A quest to tame technology-driven interruptions and distractions in my daily life.

Archive for January, 2011

Seduced by ones and zeros

As I strolled the several acre grounds of client The Canine Center for Training & Behavior today for their grand opening, it was easy to remember how experiences like an afternoon outdoors with my dog were motivation enough to push away from the Internet and enabled gadgets. So simple and peaceful and easy.

Just over a week ago, however, I was reminded about what makes the ones and zeros so utterly seductive. For the last dozen years or so, I have been working in public relations—five of those for myself. I did not study that in college (art degree) and generally considered marketing and PR to be a career path of professional liars to sell sneakers or cover up oil spills. That was before I discovered cultural/arts/community PR. It had honestly never occurred to me that one could promote things that were… good.

Working at the Austin Symphony and Austin Museum of Art, I quickly fell in love with the art of getting the story told of this soloist or that exhibition—through editorial coverage and later social media. Unlike the science of paid advertising where you can throw down your money and buy an ad—dictating it’s size, wording, and placement—”earned” coverage comes with a special thrill as you work to draw out the most compelling attributes of something, pitching it to media contacts, then helping them assemble all the pieces that go into a well-crafted feature story, for example. Then there’s the great fun of reading it, sharing it with the client, and so forth. Even today, it is my favorite part of what I do.

While I can still remember the days of faxing a press release then calling to follow up about whether not it was received, most everything is now done digitally. On any given workday, I might well send a couple hundred emails in correspondence, with an additional 300 to 1,500 if we are sending a small or large announcement out to our media lists. Like any modern day office worker, I’m jumping between email, the server, Google, Facebook, Twitter, Word, Excel, and a few other utilities with a few calls thrown in. It seems kinda crazy, but when I’m in it, it is actually a lot of fun.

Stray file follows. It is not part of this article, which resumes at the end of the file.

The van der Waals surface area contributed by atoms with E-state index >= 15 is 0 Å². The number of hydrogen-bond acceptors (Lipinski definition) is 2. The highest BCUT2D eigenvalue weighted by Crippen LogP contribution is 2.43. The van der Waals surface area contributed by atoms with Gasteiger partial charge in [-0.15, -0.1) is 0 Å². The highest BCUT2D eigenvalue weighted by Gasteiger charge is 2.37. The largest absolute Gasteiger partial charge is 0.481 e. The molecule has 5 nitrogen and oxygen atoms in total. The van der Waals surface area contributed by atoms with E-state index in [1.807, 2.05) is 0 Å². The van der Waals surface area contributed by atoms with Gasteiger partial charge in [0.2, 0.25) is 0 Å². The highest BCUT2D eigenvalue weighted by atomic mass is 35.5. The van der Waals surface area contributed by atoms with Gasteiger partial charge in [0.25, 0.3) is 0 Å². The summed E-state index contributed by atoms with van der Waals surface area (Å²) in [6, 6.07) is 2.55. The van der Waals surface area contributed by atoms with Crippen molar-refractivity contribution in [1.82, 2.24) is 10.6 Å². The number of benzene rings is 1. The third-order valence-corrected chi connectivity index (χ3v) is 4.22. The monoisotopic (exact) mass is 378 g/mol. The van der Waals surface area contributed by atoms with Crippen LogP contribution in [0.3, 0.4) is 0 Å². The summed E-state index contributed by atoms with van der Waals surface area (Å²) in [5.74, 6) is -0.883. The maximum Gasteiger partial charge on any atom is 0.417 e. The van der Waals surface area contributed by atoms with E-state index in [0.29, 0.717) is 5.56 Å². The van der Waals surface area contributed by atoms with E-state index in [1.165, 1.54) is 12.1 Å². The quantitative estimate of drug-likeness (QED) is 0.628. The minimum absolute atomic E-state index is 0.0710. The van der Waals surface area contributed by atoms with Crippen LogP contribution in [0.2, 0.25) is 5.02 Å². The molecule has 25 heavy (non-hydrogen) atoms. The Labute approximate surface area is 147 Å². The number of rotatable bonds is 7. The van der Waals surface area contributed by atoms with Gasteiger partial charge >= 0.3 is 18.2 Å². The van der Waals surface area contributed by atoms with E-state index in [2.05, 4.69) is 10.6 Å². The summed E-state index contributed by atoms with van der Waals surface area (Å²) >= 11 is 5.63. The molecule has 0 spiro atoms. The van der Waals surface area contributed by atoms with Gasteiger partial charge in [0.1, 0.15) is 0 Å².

Last Thursday, we had a big media and VIP event at the Winspear Opera House in Dallas for client Texas Cultural Trust. For the assembled guests followed by a few thousand media contacts, we were announcing the dozen honorees for the 2011 Texas Medal of Arts Awards, including such notable Texans as Bill Paxton, Bob Schieffer, Barbara Smith Conrad, and ZZ Top. We had been preparing for months and had kept the names closely guarded until the big moment.

Winspear Opera House

 

We came armed with phones, laptop, and iPad. Media lists and social media accounts were all queued up in advance. From the time we arrived at the venue, we were tweaking and prepping, tweeting and posting, and generally getting amped up to throw the big switch. I found myself feeling almost high from the combination of excitement and technological activity. I was anticipating the coverage we would be getting, hunting down planned and surprise reports, checking email replies moment to moment, and generally reveling in the afterglow of a widespread announcement. We hit the road almost immediately after, but I had my co-worker checking my email on her smartphone regularly throughout the drive. It would have been both impractical and maddening to wait the four hours until we got back. As far as pushing the lever and getting feeder pellets, making a big media announcement is like a feeder pellet smörgåsbord.

I once went to an employer-suggested professional development thing where the ‘facilitator’ used the expression “getting your yummies” – meaning doing or saying things that give you a response that supplies you with a boost of praise or self confidence. I have used the term many times since, and it definitely applies here. In building up for that big media announcement and following the response obsessively, I was definitely getting my yummies.

That’s not to say that I feel like using technology as an implicit part of my job—and loving what it makes possible—is some sort of contradiction to the premise of The Off Switch. As I’ve written in previous posts, it’s the incessant interruptions of smart phones and the rabbit holes of Facebook and the ever-present work mentality of laptops that I am actively trying to escape. But the whole Dallas episode was a good reminder of how complicit my vocation is in the struggle. If I had a job that didn’t involve lots of “urgent” emails and phone calls, I somehow doubt that I’d take issue with the associated technology in my off hours. I feel like incessant phone checking and Facebooking are rampant among most parts of the American population, but I somehow feel that I would not be as susceptible if I were, say, a barista or park ranger.

In contemplating this post, I tried to think of a parallel. I’m not like an alcoholic who can never take a drink again. Nor am I like an Muslim who can’t eat pork. It’s not even comparable to a vegetarian who refuses meat, which I am. For me, this whole paradigm shift is more like a filter that I have the privilege of applying to my life. Like being a locavore or someone who buys only American or a green-living type or a coffee snob (which I also am), this life change is about selectively participating in what’s available—on principle.